After 30 hours on the road, and in the air, we arrive in Christchurch, where we are welcomed warmly by Per Agerlund Jacobsen. From there, we continue on the Southern Alps road – along the mountains’ western flank, to be precise – into the least populated region of the whole country. Here, the peaks already wear a thin coat of powdery snow. It is mid-May, autumn in the southern hemisphere. By the way, hunting in the Southern Alps requires a helicopter. The dense jungle that stretches from the coast into the mountains is impenetrable.
As the helicopter gains altitude, we can see Lake Tasman to our right and the snow-covered mountain peaks of Mount Cook National Park to our left. Directly below us: lush jungle. It feels like a dinosaur might emerge at any moment! After a 20-minute flight, we unload our luggage and say goodbye to the pilot, who will pick us up in three days, at 5 p.m. Until then, if we experience an emergency, we can be located by satellite. In just under an hour, we have set up camp. Now the hunt can begin. We’ve mounted the APO-Televid on a tripod – after all, we’re surrounded by 5,000 hectares of land, and we intend to use a map and compass to find chamois.
Off we go, on our first stalk. After only 20 minutes, we are muddy and sweaty, and our hands are bleeding from trying to navigate the hostile vegetation. To cut a long story short: Clouds fill the valley, making visibility above 50 meters very poor. We decide to wait it out. After a little while, the clouds do indeed clear and we spot a young animal on a rocky outcrop. As we position ourselves, it disappears behind a cliff and a magnificent chamois buck takes its place. The rangefinder shows 183 meters, the hunting rifle rests on the shooting stick – and our first New Zealand chamois goes down.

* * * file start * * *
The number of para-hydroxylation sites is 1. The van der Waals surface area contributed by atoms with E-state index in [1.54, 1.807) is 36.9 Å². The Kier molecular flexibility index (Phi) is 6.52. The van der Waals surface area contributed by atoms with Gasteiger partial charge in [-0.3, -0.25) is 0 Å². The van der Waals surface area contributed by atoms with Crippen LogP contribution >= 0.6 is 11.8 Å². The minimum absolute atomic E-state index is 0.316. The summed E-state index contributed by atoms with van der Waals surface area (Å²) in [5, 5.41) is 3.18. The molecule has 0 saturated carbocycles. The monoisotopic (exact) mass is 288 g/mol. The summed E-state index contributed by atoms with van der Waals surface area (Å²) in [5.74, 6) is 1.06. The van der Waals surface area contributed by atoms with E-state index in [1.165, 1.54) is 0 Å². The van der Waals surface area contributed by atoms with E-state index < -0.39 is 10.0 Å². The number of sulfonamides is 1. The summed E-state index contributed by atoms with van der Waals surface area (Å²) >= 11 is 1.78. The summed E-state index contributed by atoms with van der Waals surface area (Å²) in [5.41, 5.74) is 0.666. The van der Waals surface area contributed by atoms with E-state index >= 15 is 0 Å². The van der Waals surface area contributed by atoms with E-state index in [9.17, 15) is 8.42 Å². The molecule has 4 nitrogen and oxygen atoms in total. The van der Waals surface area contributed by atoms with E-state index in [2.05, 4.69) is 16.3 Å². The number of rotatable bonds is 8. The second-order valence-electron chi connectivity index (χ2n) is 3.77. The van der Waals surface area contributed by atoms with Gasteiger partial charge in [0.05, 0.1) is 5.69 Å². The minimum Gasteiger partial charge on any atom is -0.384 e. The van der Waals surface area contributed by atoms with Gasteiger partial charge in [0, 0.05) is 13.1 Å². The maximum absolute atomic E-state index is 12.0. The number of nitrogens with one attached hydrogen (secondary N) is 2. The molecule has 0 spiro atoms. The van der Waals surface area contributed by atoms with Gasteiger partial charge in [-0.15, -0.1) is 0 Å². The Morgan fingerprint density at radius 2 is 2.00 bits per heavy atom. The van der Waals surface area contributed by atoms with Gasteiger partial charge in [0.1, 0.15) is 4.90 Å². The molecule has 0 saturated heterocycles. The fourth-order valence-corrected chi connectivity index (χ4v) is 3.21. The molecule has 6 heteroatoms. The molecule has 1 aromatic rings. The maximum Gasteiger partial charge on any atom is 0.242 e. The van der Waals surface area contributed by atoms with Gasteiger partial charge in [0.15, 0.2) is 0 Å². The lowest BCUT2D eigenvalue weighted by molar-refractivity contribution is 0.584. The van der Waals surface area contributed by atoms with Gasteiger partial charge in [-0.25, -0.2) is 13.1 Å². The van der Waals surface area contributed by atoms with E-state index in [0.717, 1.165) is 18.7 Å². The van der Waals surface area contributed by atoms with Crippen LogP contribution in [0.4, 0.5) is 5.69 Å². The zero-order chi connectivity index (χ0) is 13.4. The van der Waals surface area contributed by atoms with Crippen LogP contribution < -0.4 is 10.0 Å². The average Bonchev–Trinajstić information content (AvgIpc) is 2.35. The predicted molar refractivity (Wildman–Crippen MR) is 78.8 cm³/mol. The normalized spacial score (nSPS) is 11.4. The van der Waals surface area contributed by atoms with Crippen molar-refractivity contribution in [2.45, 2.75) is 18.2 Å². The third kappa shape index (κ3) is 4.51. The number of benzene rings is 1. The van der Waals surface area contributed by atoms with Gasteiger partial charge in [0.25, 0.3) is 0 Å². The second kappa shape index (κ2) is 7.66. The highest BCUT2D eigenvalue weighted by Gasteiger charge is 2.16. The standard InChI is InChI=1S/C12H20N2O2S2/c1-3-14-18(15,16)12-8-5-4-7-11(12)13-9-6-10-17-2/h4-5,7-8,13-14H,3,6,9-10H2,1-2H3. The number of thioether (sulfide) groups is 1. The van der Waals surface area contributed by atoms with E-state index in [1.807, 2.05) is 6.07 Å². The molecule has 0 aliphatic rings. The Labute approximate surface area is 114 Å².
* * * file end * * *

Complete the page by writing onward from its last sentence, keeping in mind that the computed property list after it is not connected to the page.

An hour later, we find the buck lying on an avalanche path. A beautiful old animal, with two huge scent glands behind his horns: signs of a pronounced rut. By now, it’s getting dark. Time to head back down to our tent and rest up for tomorrow. At dawn, the mercury has dropped to -7 °C, but the gas stove lets us raise the temperature inside the tent a little. Even Andy, the Jack Russell terrier who never leaves Per’s side, doesn’t want to leave his sleeping bag. Outside, everything is covered in sparkling frost, including the carabiner and binoculars we left outdoors due to our cramped quarters.
We reach the ridge around midday and enjoy a 360-degree panoramic view that makes us forget the exertions of the climb. There is a group of animals about two kilometers away, and we follow the ridge line to reach them.
As we wander through this fantastically beautiful biotope, Per tells us the story of New Zealand’s first chamois herd, brought from Austria in 1907, until a characteristic whistle brings his narrative to an abrupt end.
We have been spotted by a chamois female, now warning her fellow chamois, who immediately run to the bottom of the valley and hide behind a cliff. We watch them as another chamois female appears, then disappears behind a large rock. She is alone. Then she reappears and pauses, just 164 meters from us. She will be our second New Zealand chamois. On the third day, we prepare our first two chamois, storing their meat in the sun-protected stream bed, where a few ice crystals glisten, even in the middle of the day. As always, we are accompanied by keas. These cheeky birds, native to New Zealand’s mountains, are the only known species of alpine parrot.
On the morning of the last day, when we’ve broken camp and are ready to depart, we discover a large buck sitting on a rocky outcrop about two kilometers away. It takes us three hours on foot, crossing streams, cliffs, and several hectares of prickly “monkey scrub”. The buck is 250 meters away, and we are down in the valley, when a branch which Per had grabbed for support, suddenly breaks. The chamois leaps up, but falls down several times as he flees. After minutes that feel like hours, a shooting window opens up at 320 meters. With the shot, the chamois disappears on the other side of the ridge. This area is very steep, but we decide to rope up and search for it. In the end, Per decides to continue with Andy and leaves us behind, along with the GPS transmitter for emergencies. After an hour, we spot him with our binoculars. He is carrying a huge chamois buck. The 16-year-old animal had been suffering from keratoconjunctivitis, dry membranes, in both eyes. The helicopter picks us up at 5 p.m., as promised, just before a huge storm rolls in.
It’s time for us to return to Christchurch and recharge our batteries before exploring the eastern side of New Zealand’s Alps, where we hope to encounter a near-mythical creature: Hemitragus jemlahicus, the Himalayan tahr…